A host of factors and landowner and land manager practices contribute to the contamination and pollution of groundwater in our karst region. On highly erodible slopes, without the benefits of terracing and ground cover, soil particles, laden with metals and nutrients, such as phosphorous, are carried into groundwater. Trash and organic debris are carried by runoff into sinkholes and underground conduits.

What's in the water? Sampling done in the Fogelpole Cave System and additional areas of karst turns up some interesting findings. Photo courtesy Steve Taylor, Illinois Natural History Survey.

Fertilizers and animal wastes contain nutrients that readily enter runoff and impact water quality. The use and disposal of manmade chemicals — synthetic organic compounds, metals, pesticides, herbicides, household chemicals, paint, solvents, petroleum products, antifreeze, battery acid and roadway salts, just to start the list — unless controlled and applied correctly, can cause severe groundwater contamination and human and wildlife health problems. And, parasites and bacteria, particularly coliform bacteria which live in animals’ intestinal tracts and are present in human and animal feces, are potentially disease-causing pathogens which can be found in our groundwater. Malfunctioning septic systems and poor animal waste management practices are leading causes of pathogens in drinking water supplies.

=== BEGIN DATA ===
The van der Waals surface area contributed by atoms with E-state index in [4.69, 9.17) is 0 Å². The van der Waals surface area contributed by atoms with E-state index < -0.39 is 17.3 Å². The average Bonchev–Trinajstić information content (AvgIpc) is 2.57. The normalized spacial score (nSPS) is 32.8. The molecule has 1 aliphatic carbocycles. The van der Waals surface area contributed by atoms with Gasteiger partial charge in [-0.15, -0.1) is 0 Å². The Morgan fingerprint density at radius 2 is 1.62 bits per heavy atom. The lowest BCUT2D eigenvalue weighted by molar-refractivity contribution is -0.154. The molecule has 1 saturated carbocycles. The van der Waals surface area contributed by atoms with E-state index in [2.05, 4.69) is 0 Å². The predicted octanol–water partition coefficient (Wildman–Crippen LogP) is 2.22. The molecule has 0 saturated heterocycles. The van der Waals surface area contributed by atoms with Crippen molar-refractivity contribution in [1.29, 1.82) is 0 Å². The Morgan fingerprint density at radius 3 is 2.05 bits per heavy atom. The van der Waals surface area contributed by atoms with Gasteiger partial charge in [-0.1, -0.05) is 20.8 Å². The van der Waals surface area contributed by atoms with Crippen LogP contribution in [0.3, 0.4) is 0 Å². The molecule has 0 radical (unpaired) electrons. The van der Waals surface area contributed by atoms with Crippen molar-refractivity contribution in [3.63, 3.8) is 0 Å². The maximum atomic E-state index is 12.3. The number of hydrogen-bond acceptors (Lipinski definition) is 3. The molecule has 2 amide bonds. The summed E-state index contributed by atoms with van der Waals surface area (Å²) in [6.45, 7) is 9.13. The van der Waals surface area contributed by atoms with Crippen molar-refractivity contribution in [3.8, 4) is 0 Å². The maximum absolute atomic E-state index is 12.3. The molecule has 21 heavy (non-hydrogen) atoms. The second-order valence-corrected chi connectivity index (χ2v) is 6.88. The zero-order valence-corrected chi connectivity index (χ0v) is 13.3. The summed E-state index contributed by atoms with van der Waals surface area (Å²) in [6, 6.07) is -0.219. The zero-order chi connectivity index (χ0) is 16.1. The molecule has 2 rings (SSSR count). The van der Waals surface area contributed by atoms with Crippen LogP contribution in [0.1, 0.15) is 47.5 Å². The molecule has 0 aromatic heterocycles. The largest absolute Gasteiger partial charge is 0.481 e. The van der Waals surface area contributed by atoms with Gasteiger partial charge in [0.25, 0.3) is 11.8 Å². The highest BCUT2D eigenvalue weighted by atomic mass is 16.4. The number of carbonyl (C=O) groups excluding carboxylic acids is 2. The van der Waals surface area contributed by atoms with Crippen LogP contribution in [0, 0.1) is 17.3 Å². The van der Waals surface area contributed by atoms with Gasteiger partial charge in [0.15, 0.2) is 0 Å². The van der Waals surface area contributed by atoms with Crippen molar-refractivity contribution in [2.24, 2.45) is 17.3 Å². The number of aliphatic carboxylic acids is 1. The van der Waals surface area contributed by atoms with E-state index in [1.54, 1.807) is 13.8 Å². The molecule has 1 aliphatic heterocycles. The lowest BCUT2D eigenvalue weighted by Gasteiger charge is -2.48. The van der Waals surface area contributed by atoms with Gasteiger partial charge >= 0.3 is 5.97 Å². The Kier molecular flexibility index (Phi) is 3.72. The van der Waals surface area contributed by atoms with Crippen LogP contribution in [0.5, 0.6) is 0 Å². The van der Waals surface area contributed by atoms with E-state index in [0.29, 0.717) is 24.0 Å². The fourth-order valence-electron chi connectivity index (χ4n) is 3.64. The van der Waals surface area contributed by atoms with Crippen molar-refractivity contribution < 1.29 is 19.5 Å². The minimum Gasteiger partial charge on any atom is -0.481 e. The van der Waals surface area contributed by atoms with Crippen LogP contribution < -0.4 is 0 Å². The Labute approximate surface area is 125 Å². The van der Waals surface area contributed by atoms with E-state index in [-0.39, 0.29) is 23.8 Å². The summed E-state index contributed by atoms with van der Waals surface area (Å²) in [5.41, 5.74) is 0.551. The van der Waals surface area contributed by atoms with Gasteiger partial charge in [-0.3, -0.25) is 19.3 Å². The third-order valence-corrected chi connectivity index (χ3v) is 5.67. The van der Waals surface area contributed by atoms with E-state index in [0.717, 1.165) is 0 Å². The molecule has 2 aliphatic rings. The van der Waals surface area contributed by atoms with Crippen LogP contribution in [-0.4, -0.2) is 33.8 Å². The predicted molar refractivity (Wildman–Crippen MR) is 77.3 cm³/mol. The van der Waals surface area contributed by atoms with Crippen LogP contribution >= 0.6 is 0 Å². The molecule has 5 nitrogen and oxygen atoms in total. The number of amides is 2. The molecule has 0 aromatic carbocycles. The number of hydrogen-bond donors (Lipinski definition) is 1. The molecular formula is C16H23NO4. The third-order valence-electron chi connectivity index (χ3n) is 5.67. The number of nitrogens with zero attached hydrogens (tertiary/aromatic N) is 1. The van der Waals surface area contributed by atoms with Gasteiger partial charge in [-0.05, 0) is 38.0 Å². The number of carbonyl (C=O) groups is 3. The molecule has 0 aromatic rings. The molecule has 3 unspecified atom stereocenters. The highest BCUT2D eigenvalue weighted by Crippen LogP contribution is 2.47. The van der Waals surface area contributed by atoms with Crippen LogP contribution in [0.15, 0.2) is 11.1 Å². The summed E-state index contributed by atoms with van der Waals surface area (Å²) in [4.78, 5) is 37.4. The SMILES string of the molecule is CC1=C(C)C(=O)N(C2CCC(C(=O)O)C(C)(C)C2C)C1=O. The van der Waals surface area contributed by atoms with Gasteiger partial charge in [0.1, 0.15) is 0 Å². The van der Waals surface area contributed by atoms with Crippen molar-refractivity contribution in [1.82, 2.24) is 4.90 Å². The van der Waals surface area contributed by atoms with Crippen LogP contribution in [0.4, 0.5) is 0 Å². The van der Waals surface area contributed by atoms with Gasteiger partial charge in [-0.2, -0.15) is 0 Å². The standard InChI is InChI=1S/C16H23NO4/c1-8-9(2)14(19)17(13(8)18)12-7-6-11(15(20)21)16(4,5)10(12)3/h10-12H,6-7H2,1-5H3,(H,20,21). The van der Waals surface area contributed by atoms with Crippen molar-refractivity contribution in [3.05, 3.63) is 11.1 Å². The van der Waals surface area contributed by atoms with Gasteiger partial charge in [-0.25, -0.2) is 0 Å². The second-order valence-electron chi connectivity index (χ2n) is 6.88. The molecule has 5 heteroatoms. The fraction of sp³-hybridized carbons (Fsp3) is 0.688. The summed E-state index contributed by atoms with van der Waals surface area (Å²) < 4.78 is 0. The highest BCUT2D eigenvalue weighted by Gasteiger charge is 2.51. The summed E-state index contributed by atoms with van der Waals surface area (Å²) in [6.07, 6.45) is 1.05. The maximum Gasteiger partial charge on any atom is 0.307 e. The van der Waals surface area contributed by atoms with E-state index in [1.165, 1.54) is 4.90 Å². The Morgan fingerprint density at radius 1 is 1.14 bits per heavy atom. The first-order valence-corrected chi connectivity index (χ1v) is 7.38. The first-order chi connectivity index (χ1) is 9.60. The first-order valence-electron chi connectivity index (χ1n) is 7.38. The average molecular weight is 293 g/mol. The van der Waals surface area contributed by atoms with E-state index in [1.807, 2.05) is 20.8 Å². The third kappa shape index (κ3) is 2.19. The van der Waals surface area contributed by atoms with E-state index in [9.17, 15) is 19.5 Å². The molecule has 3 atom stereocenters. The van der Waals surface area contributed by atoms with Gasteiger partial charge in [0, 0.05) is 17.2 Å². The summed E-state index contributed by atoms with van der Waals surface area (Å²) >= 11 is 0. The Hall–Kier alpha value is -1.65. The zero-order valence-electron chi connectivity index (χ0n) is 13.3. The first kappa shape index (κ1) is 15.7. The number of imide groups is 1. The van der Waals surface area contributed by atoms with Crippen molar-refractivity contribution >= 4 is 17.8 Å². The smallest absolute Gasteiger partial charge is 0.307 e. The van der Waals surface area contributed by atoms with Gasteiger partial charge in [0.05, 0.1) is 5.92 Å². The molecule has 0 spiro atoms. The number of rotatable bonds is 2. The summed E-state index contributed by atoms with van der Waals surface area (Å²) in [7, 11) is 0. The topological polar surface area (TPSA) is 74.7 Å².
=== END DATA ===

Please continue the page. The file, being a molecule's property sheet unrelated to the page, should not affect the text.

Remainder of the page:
From 1994-1997 the Illinois State Geological Survey (ISGS) conducted groundwater testing in several cave system recharge basins in our area. From December 2013 through May 2014, the ISGS, the Illinois State Water Survey and Illinois Natural History Survey repeated the testing, with particular emphasis on the 4700-acre Fogelpole Cave recharge basin.

The results and comparisons are quite fascinating. In general, herbicide contamination throughout our area is quite lower than was found in the 1990’s study. Fecal coliform (both human and bovine) pathogen contamination is ever present and steady-state, both evidence of malfunctioning or non-existent septic systems and poor animal waste management practices. But the real interesting kicker is a huge increase in personal care product and pharmaceutical contaminants in the groundwater. From sinkhole pond to kitchen faucet, through the karst surface and into the groundwater: you may not need aspirin for that headache, just a few sips of water.

Our area's cave systems provide a direct way to sample, discover, and learn what's in our groundwater. Photo courtesy Steve Taylor, Illinois Natural History Survey.

Clifftop is hosting a seminar on the results of the groundwater testing on Saturday, January 17th, 2015, from 1 to 3 PM, at the Monroe County Annex Building in Waterloo. Dr. Steve Taylor, Illinois Natural History Survey, and Dr. Walt Kelly, Illinois State Water Survey, will lead the seminar. Pre-registration is required at 618-458-4674 or clifftop@htc.net by January 15th. The seminar is free and open to the public.

CLIFFTOP, a local nonprofit organization, is focused on preserving and protecting area bluff lands.

A version of this article appeared in the 2 January 2015 edition of the Monroe County Independent.